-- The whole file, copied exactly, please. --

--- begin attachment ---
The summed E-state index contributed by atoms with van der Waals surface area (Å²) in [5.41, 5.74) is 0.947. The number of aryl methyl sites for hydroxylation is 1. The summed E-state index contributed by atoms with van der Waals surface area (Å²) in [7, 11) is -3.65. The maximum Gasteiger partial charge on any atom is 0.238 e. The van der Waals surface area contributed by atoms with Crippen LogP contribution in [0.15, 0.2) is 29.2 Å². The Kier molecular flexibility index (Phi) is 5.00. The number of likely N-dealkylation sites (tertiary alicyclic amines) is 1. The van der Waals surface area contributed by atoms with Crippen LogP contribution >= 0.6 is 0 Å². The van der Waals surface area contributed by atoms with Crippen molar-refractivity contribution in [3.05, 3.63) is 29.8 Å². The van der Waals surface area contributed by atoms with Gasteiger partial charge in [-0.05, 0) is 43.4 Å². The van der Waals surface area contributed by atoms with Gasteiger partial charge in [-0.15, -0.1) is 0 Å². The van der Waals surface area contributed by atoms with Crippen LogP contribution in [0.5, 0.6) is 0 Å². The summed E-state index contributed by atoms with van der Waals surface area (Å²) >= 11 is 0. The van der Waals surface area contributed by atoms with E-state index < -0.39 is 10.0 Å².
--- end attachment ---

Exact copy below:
The summed E-state index contributed by atoms with van der Waals surface area (Å²) in [5.41, 5.74) is 0.947. The number of aryl methyl sites for hydroxylation is 1. The summed E-state index contributed by atoms with van der Waals surface area (Å²) in [7, 11) is -3.65. The maximum Gasteiger partial charge on any atom is 0.238 e. The van der Waals surface area contributed by atoms with Crippen LogP contribution in [0.15, 0.2) is 29.2 Å². The Kier molecular flexibility index (Phi) is 5.00. The number of likely N-dealkylation sites (tertiary alicyclic amines) is 1. The van der Waals surface area contributed by atoms with Crippen LogP contribution >= 0.6 is 0 Å². The van der Waals surface area contributed by atoms with Crippen molar-refractivity contribution in [3.05, 3.63) is 29.8 Å². The van der Waals surface area contributed by atoms with Gasteiger partial charge in [-0.05, 0) is 43.4 Å². The van der Waals surface area contributed by atoms with Gasteiger partial charge in [-0.15, -0.1) is 0 Å². The van der Waals surface area contributed by atoms with Crippen LogP contribution in [0.5, 0.6) is 0 Å². The summed E-state index contributed by atoms with van der Waals surface area (Å²) >= 11 is 0. The van der Waals surface area contributed by atoms with E-state index < -0.39 is 10.0 Å².